Considering becoming a foster parent - Mothering Forums

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#1 of 2 Old 10-19-2011, 11:43 PM - Thread Starter
 
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My husband and I have kind of considered becoming foster parents for a few years, but since a lot of things were still kind of "up in the air" we decided to wait until our lives were more stable.  We're becoming more serious about it now and have been discussing it quite a bit.  I just wanted to get a few opinions and thoughts from people who are foster parents.

 

My first concern is - how difficult is it when a child who is placed with you has to leave your home?  I'm scared of knowing how to cope if I've had a child with me for years and they went back with their natural family.  Of course I know that it would be best, but I'm assuming that it could sometimes be unbearable.  When you know upfront that you won't have the child with you forever, does it help?  Also, how often are you able to adopt the children placed with you?

 

My other concerns are in becoming licensed.  My husband and I are currently rebuilding our credit score.  He had a period of unemployment and we did get behind on a lot of bills.  I'm assuming that it could be an issue, but I don't know how strict it is.  We also do not own the house we're living in.  We rent it - although it is very large.  We have 6 bedrooms and 4 bathrooms.  I only have 3 children - so we have plenty of extra room.

 

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#2 of 2 Old 10-20-2011, 12:39 AM
 
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Quote:
My first concern is - how difficult is it when a child who is placed with you has to leave your home?  I'm scared of knowing how to cope if I've had a child with me for years and they went back with their natural family.  Of course I know that it would be best, but I'm assuming that it could sometimes be unbearable.  When you know upfront that you won't have the child with you forever, does it help?  Also, how often are you able to adopt the children placed with you?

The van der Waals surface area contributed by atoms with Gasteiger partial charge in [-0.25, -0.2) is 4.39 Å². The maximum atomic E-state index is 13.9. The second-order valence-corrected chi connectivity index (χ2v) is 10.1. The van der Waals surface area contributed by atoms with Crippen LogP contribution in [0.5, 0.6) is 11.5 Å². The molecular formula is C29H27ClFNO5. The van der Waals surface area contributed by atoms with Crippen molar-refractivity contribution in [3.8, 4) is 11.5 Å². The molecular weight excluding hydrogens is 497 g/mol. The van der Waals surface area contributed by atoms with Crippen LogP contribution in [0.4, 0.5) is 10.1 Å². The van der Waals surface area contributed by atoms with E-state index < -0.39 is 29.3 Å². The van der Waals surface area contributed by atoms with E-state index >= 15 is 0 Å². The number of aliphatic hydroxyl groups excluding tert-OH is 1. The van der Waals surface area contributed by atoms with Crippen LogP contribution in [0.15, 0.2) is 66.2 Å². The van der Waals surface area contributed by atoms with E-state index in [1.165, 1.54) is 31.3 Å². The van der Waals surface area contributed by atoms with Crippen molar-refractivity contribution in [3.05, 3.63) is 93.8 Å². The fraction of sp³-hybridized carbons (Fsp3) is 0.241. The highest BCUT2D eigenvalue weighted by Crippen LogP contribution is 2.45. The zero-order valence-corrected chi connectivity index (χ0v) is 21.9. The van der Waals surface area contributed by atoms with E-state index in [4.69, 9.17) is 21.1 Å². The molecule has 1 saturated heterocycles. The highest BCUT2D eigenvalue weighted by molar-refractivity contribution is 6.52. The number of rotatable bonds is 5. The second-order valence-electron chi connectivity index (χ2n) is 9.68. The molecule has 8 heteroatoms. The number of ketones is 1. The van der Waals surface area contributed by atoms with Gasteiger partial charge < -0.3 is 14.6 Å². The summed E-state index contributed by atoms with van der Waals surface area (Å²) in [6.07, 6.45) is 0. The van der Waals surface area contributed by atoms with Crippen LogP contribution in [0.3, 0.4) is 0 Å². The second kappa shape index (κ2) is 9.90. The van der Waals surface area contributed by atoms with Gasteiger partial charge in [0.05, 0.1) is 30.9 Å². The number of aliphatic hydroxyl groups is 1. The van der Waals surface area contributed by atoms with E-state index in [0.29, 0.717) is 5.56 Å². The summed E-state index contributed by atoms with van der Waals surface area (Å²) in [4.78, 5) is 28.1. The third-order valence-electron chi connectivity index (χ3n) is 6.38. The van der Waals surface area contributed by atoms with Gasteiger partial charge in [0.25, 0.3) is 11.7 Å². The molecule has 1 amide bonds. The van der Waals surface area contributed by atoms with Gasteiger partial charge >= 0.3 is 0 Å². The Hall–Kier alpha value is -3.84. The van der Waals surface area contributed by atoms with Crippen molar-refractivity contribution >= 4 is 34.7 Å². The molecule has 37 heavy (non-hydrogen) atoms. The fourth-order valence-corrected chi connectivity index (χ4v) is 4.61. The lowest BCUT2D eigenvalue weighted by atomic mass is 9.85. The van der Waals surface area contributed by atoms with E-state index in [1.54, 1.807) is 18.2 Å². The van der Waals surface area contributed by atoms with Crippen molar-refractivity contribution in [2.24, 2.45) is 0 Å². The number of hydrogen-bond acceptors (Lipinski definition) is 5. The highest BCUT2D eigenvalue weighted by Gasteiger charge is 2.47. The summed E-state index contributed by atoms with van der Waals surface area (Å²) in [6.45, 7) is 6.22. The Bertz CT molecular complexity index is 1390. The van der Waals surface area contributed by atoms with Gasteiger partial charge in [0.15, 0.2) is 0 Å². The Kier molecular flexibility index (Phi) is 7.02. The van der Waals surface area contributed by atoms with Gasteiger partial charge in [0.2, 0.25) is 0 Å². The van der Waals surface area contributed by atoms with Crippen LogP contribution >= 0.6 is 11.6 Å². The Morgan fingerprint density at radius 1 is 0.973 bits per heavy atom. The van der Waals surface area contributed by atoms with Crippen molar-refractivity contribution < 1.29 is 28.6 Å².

My other concerns are in becoming licensed.  My husband and I are currently rebuilding our credit score.  He had a period of unemployment and we did get behind on a lot of bills.  I'm assuming that it could be an issue, but I don't know how strict it is.  We also do not own the house we're living in.  We rent it - although it is very large.  We have 6 bedrooms and 4 bathrooms.  I only have 3 children - so we have plenty of extra room.

 


I've fostered four children and only one has left my home, a little girl about a year old who was with me only two months. When she was placed with me i knew there were lots of other sibs and a relative was trying to get all the kids, so i figured it was temporary. And since she was aggressive with my toddler son and not a particularly "good match" i wasnt THAT sad to see her go. She ended up leaving to be placed with an aunt and a month later i was placed with another toddler who is now my adopted son, so it all worked out. Around here they TRY to have some kind of direction for the case or a trial started by the one year in care mark. Not that cases dont sometimes go on for years (i have a friend whose been fostering a sib group for FOUR years, they are pretty sure TPR will go through and they will adopt but its stressful anyway) but i know that often they try to not let that happen.